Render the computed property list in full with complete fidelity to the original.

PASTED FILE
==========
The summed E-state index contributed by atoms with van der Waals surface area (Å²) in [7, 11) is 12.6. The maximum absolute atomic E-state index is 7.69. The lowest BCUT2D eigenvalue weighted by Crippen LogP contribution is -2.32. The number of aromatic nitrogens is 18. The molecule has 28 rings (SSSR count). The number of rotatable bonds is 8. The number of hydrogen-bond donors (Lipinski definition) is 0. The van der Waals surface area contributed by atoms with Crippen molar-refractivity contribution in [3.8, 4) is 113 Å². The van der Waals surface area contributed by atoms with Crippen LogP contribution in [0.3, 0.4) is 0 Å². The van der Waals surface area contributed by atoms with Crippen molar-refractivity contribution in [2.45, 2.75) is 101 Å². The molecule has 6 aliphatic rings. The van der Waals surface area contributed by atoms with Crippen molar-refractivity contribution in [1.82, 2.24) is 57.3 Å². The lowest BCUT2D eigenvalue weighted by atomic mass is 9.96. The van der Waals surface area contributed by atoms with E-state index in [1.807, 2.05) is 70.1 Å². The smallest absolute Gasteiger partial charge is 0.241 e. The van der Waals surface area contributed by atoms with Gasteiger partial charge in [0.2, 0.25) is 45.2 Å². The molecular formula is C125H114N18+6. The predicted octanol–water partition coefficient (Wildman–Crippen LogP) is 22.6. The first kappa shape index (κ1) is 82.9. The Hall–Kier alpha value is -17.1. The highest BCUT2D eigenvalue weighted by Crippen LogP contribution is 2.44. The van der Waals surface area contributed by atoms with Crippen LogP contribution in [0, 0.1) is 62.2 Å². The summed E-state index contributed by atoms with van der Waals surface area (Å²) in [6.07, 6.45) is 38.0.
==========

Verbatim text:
The summed E-state index contributed by atoms with van der Waals surface area (Å²) in [7, 11) is 12.6. The maximum absolute atomic E-state index is 7.69. The lowest BCUT2D eigenvalue weighted by Crippen LogP contribution is -2.32. The number of aromatic nitrogens is 18. The molecule has 28 rings (SSSR count). The number of rotatable bonds is 8. The number of hydrogen-bond donors (Lipinski definition) is 0. The van der Waals surface area contributed by atoms with Crippen molar-refractivity contribution in [3.8, 4) is 113 Å². The van der Waals surface area contributed by atoms with Crippen LogP contribution in [0.3, 0.4) is 0 Å². The van der Waals surface area contributed by atoms with Crippen molar-refractivity contribution in [2.45, 2.75) is 101 Å². The molecule has 6 aliphatic rings. The van der Waals surface area contributed by atoms with Crippen molar-refractivity contribution in [1.82, 2.24) is 57.3 Å². The lowest BCUT2D eigenvalue weighted by atomic mass is 9.96. The van der Waals surface area contributed by atoms with E-state index in [1.807, 2.05) is 70.1 Å². The smallest absolute Gasteiger partial charge is 0.241 e. The van der Waals surface area contributed by atoms with Gasteiger partial charge in [0.2, 0.25) is 45.2 Å². The molecular formula is C125H114N18+6. The predicted octanol–water partition coefficient (Wildman–Crippen LogP) is 22.6. The first kappa shape index (κ1) is 82.9. The Hall–Kier alpha value is -17.1. The highest BCUT2D eigenvalue weighted by Crippen LogP contribution is 2.44. The van der Waals surface area contributed by atoms with Crippen LogP contribution in [0, 0.1) is 62.2 Å². The summed E-state index contributed by atoms with van der Waals surface area (Å²) in [6.07, 6.45) is 38.0.